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20 December 2016updated 09 Sep 2021 2:56pm

The Russian ambassador’s killing will only strengthen Turkey-Russia relations

The relationship between the two nations had improved significantly this year, enabling them to work together to secure a ceasefire in Aleppo.

By Kaya Genc

Just after Andrei Karlov, the Russian ambassador to Turkey, addressed a small crowd at a photography exhibition on Monday night in the capital Ankara, a smartly dressed man fired into the air, before putting a bullet in Karlov’s back. Moments before he had been talking about the beautiful geography of his country, then in front of cameras, his assassin was warning the world about the consequences of “forgetting about Aleppo… forgetting about Syria”. The man in the black suit and tie then waved his pistol and pledged to die in the photography gallery, rather than face arrest by Turkish police. The killer has now been identified as Mevlut Mert Altıntas, 22, a member of the Turkish riot police. It is not clear if he had links to any group.

“Russia as seen by Turks”, the title of the exhibition that featured numerous bucolic views of the country, was what the assassin seems to have attempted to unsettle. And how has Russia been seen by Turks in the past few months? As I tried to make it to a meeting last week in Taksim, Istanbul’s vibrant heart, I noticed huge crowds outside the Russian Consulate — protestors were demonstrating, as they had done numerous times this month, against Russian support of the Syrian president Bashar al-Assad. Meanwhile, the Turkish government has been co-operating with Russia on a ceasefire operation in Syria — brokering a deal last week with the Syrian rebels to evacuate civilians from Aleppo. Today, the foreign ministers of Russia, Turkey and Iran meeting in Moscow to discuss a political resolution to the conflict.

With Karlov’s death last night (his killer was also shot dead during the subsequent police raid), many anticipated the onset of a crisis in the vastly improved relations between two countries. The relationship had suffered a huge blow almost exactly a year before, when a Turkish F16 pilot downed a Russian jet in December 2015, causing the kind of diplomatic crisis that people feared would end in a new Crimean War. Back then, the mood in Turkey turned starkly anti-Russian and there was little surprise when Putin too proved unforgiving: there were sanctions imposed by Moscow, freezes on Russian flights, further blows to Turkey’s tourism industry. So will the killing of Russia’s highest ranking official in Turkey by a Turkish police officer just over 12 months later have a similar impact on the relationship?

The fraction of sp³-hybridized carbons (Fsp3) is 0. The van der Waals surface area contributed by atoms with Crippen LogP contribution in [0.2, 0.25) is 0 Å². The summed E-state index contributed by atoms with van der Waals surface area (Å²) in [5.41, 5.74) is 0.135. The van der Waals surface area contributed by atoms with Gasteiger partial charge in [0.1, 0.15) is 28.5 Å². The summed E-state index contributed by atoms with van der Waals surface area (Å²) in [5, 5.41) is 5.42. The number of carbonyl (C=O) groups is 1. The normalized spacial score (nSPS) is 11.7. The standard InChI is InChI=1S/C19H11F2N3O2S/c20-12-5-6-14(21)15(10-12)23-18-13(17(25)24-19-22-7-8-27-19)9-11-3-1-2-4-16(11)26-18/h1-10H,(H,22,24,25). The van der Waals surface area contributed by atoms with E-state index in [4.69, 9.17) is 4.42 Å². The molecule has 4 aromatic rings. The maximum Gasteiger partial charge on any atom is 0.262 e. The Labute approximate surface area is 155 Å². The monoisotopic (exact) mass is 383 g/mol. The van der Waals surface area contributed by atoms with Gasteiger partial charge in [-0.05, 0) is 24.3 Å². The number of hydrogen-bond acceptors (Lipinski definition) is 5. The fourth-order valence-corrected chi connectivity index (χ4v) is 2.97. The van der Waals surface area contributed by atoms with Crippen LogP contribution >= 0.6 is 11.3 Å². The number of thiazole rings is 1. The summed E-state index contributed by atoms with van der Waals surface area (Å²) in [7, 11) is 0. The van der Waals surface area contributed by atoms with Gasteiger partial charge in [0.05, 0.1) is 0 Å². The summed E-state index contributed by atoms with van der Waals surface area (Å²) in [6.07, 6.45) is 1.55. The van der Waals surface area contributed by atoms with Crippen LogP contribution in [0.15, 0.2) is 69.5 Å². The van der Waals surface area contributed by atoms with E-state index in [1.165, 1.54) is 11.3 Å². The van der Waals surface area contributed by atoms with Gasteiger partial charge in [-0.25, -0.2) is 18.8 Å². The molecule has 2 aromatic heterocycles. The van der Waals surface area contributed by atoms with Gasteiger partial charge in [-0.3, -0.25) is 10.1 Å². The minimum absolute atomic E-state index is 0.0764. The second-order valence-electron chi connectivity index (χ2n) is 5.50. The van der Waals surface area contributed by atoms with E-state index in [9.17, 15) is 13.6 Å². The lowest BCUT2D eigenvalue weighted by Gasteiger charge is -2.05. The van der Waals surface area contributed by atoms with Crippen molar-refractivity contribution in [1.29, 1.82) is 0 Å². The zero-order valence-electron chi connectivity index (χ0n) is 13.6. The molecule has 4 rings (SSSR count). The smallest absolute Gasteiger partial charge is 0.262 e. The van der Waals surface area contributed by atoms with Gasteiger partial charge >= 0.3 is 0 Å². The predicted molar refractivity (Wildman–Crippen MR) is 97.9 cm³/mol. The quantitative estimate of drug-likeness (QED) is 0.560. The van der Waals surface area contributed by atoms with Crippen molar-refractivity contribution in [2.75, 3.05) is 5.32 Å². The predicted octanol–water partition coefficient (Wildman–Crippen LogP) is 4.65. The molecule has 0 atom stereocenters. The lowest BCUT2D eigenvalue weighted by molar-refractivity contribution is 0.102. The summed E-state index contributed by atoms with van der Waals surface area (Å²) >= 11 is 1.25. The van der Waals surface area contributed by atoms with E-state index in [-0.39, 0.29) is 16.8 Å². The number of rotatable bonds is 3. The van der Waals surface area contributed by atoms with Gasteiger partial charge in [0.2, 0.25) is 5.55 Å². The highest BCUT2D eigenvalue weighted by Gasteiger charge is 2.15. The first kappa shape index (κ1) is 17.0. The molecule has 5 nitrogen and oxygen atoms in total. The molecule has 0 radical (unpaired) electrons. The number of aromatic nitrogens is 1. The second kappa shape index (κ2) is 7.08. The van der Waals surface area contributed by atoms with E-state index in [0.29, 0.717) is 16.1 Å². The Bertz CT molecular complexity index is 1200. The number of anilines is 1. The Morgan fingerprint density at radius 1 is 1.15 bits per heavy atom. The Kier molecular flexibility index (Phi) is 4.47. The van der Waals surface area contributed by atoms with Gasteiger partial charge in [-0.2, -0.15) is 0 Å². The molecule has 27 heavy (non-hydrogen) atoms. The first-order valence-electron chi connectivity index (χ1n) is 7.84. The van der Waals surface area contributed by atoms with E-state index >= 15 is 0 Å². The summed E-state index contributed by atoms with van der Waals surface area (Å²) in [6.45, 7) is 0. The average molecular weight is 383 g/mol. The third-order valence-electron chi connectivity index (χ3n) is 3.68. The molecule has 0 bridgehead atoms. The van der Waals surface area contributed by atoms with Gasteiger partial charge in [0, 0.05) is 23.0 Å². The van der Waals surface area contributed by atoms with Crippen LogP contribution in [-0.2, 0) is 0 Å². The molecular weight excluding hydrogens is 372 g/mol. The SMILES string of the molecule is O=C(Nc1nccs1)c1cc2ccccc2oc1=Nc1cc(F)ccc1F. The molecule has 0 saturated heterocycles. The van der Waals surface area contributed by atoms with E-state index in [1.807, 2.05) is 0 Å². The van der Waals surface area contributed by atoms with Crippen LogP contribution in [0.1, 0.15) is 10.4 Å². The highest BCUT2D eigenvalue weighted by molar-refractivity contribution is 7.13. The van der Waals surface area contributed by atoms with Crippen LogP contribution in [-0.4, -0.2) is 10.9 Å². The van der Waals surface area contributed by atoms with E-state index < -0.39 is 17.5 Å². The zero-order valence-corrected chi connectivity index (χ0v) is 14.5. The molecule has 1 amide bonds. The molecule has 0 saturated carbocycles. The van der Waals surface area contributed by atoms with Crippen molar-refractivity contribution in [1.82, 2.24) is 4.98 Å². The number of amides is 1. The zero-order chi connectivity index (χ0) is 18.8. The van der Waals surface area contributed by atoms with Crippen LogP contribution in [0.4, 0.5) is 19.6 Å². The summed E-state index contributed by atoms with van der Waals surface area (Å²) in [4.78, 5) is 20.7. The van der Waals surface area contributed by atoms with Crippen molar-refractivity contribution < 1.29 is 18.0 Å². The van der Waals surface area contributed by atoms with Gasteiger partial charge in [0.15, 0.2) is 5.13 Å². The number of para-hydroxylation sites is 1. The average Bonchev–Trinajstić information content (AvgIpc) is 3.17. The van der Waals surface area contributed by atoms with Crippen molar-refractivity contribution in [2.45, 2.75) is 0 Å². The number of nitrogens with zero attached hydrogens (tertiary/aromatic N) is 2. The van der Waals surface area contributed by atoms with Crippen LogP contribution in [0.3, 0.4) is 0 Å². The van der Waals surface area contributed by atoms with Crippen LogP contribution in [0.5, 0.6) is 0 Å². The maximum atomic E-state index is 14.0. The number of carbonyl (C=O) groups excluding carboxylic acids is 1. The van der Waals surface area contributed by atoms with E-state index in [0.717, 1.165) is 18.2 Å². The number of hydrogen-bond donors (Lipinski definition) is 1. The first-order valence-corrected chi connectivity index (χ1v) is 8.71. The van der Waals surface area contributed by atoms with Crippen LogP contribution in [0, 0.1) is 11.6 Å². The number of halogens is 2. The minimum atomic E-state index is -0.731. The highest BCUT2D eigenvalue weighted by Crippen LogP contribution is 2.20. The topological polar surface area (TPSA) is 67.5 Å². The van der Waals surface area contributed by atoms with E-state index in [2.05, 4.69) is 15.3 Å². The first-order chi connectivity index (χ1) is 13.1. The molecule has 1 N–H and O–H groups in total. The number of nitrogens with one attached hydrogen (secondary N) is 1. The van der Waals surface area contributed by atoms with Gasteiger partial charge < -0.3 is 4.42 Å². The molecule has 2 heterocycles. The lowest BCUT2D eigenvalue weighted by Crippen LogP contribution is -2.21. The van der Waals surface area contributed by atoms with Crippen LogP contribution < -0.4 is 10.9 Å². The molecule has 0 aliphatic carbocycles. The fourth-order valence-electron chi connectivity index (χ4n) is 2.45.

The answer seems to be it will likely only strengthen it. Following the change in Turkey’s prime minister in May this year (when Ahmet Davutoglu, the architect of Turkey’s recent foreign policy in Syria, was replaced with Binali Yildirim, a practical man best known for his transportation projects), the nation has shifted its geopolitical alliances. The new prime minister pledged to “increase the number of our friends and decrease the number of our enemies.” As a result, Turkey has become an ally of Russia and softened its anti-regime rhetoric in Syria. The 62-year-old Karlov experienced all sides of the rapidly evolving relationship between the two nations, having arrived in Turkey to take up his post in July 2013. He is credited with playing an important role in aiding the rapprochement between the two nations in the second half of the year.

Although this assassination is a significant second blow to Turkish-Russian relations since the downing of the Russian jet, it will unlikely impair these relations,” Akın Ünver, assistant professor of international relations at Istanbul’s Kadir Has University, said.

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Assessments of World War III or analogies of Archduke Franz Ferdinand that quickly followed the assassination are “quite out of proportion” according to Ünver. “If anything, it will increase intelligence and security partnership between the two countries. Yet, the incident impairs Ankara’s ability to diplomatically pressure Russia either in Aleppo evacuation, or its aftermath, or the role of Iran in post-war Syria. Furthermore, it opens up more extensive pressuring channels for Moscow to force Ankara to end any and all proxy relations into Syria, effectively cutting off Ankara from Aleppo or its aftermath.”

But for many in Turkey, the killing of the Russian ambassador will be remembered for the terrifying theatricality with which it was staged: the assassin waving his gun at the brave cameraman and the Associated Press photographer Burhan Ozbilici. The attack, which they captured on film in all its cold violence, was a stark reminder of the level of security challenge Turkey is facing today.

Kaya Genç is a novelist and essayist from Istanbul.

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